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A strong, independent career woman, first-time Mum KATIE ALLAN questions the value of advice.

Pregnancy and motherhood should really be a time where we mums can trust our instincts. There’s probably nothing that comes more naturally than giving birth. Your body responds in ways you didn’t know it could. And even if you haven’t raised a little one before, you can usually sense the right thing to do. It’s the maternal instinct.

But the pressures of ‘how to’ start long before you cradle that little tot in your arms. You’re told what to do shortly after you hold up that pregnancy test and see those two red lines staring boldly at you. Being pregnant is going to alter the course of your entire life, there are a thousand things you are meant to do, a thousand things that will go wrong if you don’t do them – and nobody is going to let you forget it.

Whatever happened to going with the flow? This baby-making business has been around since the beginning of time. We’ve given birth and raised children for hundreds of thousands of years. And the last time I checked, the human species wasn’t doing too badly at reproducing itself.

Modern medicine and science have contributed hugely to both the health of mums and our babies. New Zealand, in 2017, has some of the lowest infant and mother mortality rates in history. We’re probably only the fourth or fifth generation in human history that hasn’t had to contend with the tragedy of infant death as a common occurrence.

But sometimes I wonder if all the studies and statistics, the opinions and advice – as valuable as many of them may be – are overwhelming. By their sheer number alone, they risk pushing out of the equation the maternal instinct that we experience – which tells us the right thing to do without someone else having to.

Given the time I’ve spent pregnant with him and raising him, I don’t think there’s a better expert in the field of raising my son than me! I’ve probably got some things wrong along the way. We all do. But I also know I’ve got a lot of things right; and that didn’t always mean following the rules and advice I was given.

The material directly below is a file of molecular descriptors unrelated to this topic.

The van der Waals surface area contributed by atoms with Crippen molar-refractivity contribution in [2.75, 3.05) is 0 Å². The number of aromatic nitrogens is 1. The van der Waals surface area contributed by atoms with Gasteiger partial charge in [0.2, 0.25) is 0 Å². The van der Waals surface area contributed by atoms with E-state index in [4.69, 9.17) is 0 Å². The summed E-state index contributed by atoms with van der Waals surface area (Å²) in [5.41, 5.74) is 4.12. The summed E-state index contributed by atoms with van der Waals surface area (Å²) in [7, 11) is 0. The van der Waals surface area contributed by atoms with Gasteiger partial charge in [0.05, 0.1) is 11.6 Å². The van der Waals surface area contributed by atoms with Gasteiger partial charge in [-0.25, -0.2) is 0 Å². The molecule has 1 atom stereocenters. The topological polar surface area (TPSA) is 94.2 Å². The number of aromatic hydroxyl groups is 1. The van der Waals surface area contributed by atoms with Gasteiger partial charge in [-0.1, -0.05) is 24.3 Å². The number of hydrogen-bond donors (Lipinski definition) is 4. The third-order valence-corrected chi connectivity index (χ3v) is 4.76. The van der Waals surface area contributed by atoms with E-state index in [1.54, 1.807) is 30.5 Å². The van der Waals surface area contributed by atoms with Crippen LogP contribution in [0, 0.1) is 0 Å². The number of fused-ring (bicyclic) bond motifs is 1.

We’ve all been given a lot of advice. There are the rules: ‘don’t sit/stand for too long when pregnant’; or, ‘breastfeed until he is at least one’. Then there are the criticisms. I remember once being told by someone: ‘I can’t believe you don’t close your baby’s curtains for his day sleeps! It will affect his sleep routine!’

Worrying that not having $100 blackout curtains could be damaging for my son, I spent an hour on Google only to find that there didn’t seem to be any scientific evidence at all. The mummy forums offered different views. And yet someone felt they had to tell me I was getting it wrong.

Who or what is to blame for this modern-mum saga? People genuinely trying to be helpful? Social media? Baby brands trying to make a buck? Mummy bloggers trying to look like they know and have it all? Probably all of the above. It’s not going away, so I guess the question is ‘how do you deal with it?’

I think there are two answers. The first is to trust your judgment. Use it to consider, and weed out, advice you know is not right for you, your baby and parenting style. The second is to stay true to yourself.

We all need advice as new mums. We can’t do it on our own. But, with so much conflicting advice, simple becomes complicated and it doesn’t need to be. Just follow your instincts and be the best mum you know how.


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